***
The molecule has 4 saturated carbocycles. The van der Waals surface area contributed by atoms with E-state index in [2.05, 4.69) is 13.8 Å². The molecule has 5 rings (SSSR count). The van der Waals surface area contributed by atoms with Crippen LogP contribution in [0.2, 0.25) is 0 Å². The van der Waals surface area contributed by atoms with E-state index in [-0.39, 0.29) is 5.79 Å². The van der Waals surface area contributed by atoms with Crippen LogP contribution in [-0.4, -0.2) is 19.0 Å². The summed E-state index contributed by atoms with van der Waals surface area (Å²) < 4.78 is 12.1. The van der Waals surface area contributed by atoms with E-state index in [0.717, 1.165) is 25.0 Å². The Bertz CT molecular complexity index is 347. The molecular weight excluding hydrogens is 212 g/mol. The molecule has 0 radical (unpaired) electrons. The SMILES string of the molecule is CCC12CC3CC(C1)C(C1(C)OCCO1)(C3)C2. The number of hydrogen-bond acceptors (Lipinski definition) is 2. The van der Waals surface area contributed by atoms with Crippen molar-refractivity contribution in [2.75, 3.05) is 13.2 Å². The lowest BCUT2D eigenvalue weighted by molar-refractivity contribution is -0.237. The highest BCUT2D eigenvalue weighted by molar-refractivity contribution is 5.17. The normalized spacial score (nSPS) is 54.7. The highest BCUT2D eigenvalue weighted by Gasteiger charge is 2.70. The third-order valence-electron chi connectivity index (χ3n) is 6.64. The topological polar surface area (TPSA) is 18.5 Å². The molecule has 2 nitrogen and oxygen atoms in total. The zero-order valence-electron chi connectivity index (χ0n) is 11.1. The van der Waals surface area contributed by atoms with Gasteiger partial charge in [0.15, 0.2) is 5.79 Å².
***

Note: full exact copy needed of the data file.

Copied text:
The molecule has 4 saturated carbocycles. The van der Waals surface area contributed by atoms with E-state index in [2.05, 4.69) is 13.8 Å². The molecule has 5 rings (SSSR count). The van der Waals surface area contributed by atoms with Crippen LogP contribution in [0.2, 0.25) is 0 Å². The van der Waals surface area contributed by atoms with E-state index in [-0.39, 0.29) is 5.79 Å². The van der Waals surface area contributed by atoms with Crippen LogP contribution in [-0.4, -0.2) is 19.0 Å². The summed E-state index contributed by atoms with van der Waals surface area (Å²) < 4.78 is 12.1. The van der Waals surface area contributed by atoms with E-state index in [0.717, 1.165) is 25.0 Å². The Bertz CT molecular complexity index is 347. The molecular weight excluding hydrogens is 212 g/mol. The molecule has 0 radical (unpaired) electrons. The SMILES string of the molecule is CCC12CC3CC(C1)C(C1(C)OCCO1)(C3)C2. The number of hydrogen-bond acceptors (Lipinski definition) is 2. The van der Waals surface area contributed by atoms with Crippen molar-refractivity contribution in [2.75, 3.05) is 13.2 Å². The lowest BCUT2D eigenvalue weighted by molar-refractivity contribution is -0.237. The highest BCUT2D eigenvalue weighted by molar-refractivity contribution is 5.17. The normalized spacial score (nSPS) is 54.7. The highest BCUT2D eigenvalue weighted by Gasteiger charge is 2.70. The third-order valence-electron chi connectivity index (χ3n) is 6.64. The topological polar surface area (TPSA) is 18.5 Å². The molecule has 2 nitrogen and oxygen atoms in total. The zero-order valence-electron chi connectivity index (χ0n) is 11.1. The van der Waals surface area contributed by atoms with Gasteiger partial charge in [0.15, 0.2) is 5.79 Å².